The H2 SUT had the best approach and departure angles, the fourth best crawl ratio, fourth best ground clearance, fifth best towing capacity and the largest turning circle. Testers awarded points for excellent underbody protection and outstanding hook point accessibility, and also for tire size and quality. The H2 SUT lost points on performance in the sand and maneuverability, and did not shine especially brightly on washboard roads. In the end, it was outscored by three truly outstanding 4x4s, each of which offered an equal degree of trail potential, in faster, quieter, more maneuverable packages.
* "Crawls nicely in low range. It just goes to show you what good ground clearance, wide footprint, and good all-terrain tread can do. Locking rear diff doesn't hurt, either."
* "The more time I spend in the seat, the more impressed I am with the way it handles rocky trails. Just idles over everything."
One of our favorite four-wheel-drives of all time, the Grand Cherokee has always been a vehicle that does everything well. The new Grand Cherokee is like a student who earns an A- or B+ most of the time, and nothing lower than a B-, and maintains a high overall grade-point average.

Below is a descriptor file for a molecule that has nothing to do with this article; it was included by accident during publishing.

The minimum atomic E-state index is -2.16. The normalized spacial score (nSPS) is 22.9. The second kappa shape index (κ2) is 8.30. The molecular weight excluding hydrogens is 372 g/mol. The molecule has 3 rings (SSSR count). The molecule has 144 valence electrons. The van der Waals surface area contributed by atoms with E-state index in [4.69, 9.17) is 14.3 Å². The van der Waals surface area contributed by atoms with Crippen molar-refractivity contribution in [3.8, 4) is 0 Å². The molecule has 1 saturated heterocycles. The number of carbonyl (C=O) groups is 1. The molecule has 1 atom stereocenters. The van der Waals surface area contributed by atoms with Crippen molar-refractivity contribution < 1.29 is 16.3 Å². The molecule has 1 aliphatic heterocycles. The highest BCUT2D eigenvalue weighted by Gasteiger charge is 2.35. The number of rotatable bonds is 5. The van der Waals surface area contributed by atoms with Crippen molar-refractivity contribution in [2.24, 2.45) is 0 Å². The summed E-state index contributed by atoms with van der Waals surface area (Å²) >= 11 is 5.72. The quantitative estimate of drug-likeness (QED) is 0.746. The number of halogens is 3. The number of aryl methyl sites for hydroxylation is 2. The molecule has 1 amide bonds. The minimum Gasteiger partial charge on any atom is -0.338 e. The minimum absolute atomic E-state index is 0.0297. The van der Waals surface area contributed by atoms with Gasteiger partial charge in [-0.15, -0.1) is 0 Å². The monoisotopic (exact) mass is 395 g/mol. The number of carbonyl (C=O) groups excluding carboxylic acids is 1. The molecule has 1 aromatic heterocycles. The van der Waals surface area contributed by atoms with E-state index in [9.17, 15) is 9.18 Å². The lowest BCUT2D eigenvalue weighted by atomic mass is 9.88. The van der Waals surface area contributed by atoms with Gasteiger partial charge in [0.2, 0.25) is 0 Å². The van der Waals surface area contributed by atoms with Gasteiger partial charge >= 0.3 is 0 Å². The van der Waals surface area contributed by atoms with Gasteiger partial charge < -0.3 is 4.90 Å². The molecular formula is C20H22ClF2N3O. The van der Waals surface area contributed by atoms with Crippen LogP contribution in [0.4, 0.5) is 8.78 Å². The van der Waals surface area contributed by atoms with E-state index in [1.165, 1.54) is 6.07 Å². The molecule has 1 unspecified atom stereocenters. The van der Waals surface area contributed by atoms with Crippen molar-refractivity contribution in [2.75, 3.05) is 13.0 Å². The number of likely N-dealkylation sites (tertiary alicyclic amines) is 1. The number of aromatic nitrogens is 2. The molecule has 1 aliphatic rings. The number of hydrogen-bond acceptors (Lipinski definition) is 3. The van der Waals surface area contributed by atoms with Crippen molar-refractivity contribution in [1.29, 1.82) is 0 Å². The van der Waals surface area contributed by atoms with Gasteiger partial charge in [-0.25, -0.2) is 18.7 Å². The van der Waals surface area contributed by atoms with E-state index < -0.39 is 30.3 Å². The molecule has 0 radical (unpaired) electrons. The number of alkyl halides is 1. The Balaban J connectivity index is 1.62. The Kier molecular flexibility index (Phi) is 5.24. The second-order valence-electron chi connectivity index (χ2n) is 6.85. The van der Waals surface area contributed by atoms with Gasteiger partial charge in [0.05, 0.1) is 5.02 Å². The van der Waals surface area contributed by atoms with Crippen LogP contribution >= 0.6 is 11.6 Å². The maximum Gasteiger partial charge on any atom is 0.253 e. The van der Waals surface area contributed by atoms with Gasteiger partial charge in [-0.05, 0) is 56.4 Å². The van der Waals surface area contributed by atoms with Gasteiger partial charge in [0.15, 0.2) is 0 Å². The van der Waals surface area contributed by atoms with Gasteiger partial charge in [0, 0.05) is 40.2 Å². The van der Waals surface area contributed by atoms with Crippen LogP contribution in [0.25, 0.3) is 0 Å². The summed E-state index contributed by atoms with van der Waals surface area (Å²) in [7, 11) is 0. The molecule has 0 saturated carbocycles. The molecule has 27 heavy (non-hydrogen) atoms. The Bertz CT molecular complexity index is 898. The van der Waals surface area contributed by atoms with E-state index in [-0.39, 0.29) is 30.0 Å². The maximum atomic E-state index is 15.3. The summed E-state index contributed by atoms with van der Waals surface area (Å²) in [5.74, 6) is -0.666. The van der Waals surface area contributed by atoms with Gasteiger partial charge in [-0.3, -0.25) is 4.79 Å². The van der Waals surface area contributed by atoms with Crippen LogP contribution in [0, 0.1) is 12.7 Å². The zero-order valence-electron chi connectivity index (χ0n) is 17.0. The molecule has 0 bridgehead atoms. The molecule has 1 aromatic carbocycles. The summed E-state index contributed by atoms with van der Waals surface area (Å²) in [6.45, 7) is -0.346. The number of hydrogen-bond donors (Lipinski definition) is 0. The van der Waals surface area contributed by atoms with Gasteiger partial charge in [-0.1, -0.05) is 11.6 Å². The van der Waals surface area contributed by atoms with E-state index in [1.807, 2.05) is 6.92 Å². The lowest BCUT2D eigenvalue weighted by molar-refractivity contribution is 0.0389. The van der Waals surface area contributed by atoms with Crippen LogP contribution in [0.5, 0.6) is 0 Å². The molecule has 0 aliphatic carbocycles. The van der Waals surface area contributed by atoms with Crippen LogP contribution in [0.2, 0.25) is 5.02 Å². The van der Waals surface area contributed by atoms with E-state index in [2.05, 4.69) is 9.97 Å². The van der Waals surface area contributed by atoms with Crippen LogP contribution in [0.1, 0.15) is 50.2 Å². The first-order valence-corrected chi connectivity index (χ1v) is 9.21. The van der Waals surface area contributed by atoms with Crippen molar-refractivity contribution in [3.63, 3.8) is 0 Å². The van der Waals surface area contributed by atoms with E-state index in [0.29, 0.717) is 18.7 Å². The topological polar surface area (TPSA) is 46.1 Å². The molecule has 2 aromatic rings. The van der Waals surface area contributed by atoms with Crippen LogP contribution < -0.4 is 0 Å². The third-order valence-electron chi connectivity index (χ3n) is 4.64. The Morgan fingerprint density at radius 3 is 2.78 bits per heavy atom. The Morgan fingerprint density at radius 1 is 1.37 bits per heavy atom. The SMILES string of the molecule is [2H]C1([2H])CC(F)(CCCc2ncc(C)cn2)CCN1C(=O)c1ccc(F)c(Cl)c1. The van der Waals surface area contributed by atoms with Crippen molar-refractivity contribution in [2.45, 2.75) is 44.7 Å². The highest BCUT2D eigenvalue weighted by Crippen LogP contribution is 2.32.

For 2005, the Grand Cherokee is all new, from the halogen headlights to the rack-and-pinion steering to the addition of a 5.7L multi-displacement Hemi V-8. The 545RFE transmission has been refined, permitting a higher tow rating of 7,200 pounds. Both axles have electronic limited-slip functions; our test unit had the Quadra-Drive II 4x4 system, with the NV245 electronic transfer case.
The suspension is also new. Gone is the straight front Dana axle we used to bend so easily. Instead, at the front, a short/long-arm front independent setup uses L-shaped single-piece lower control arms, made from nodular iron. Upper control arms are forged pieces for strength. Jeep engineers were able to increase front travel with this arrangement more than an inch compared to the '04 Grand Cherokee. The rear suspension is multilink, as in the past.
The engine/transmission combination offers the most obvious improvement over previous generations. The 5.7L 90-degree V-8 produces ample torque (375 lb-ft at 4,000 rpm) and horsepower (330 at 5,000). It uses two plugs per cylinder to better ignite 89-octane fuel delivered by sequential multiport EFI. The Hemi can seamlessly deactivate four cylinders when less power is called for, saving fuel.
The five-speed automatic functions almost like a six-speed, with the capability of delivering two Second-gear ratios. Pin the throttle off the line and the NV545RFE selects a combination of gears that generates a 1.67:1 Second-gear surge. For ordinary part-throttle, around-town kickdowns, the ratio is a more gentle, fuel-efficient 1.50:1. The result is a transmission that reacts quickly, appropriately to throttle input, and enhances the engine's need to rev.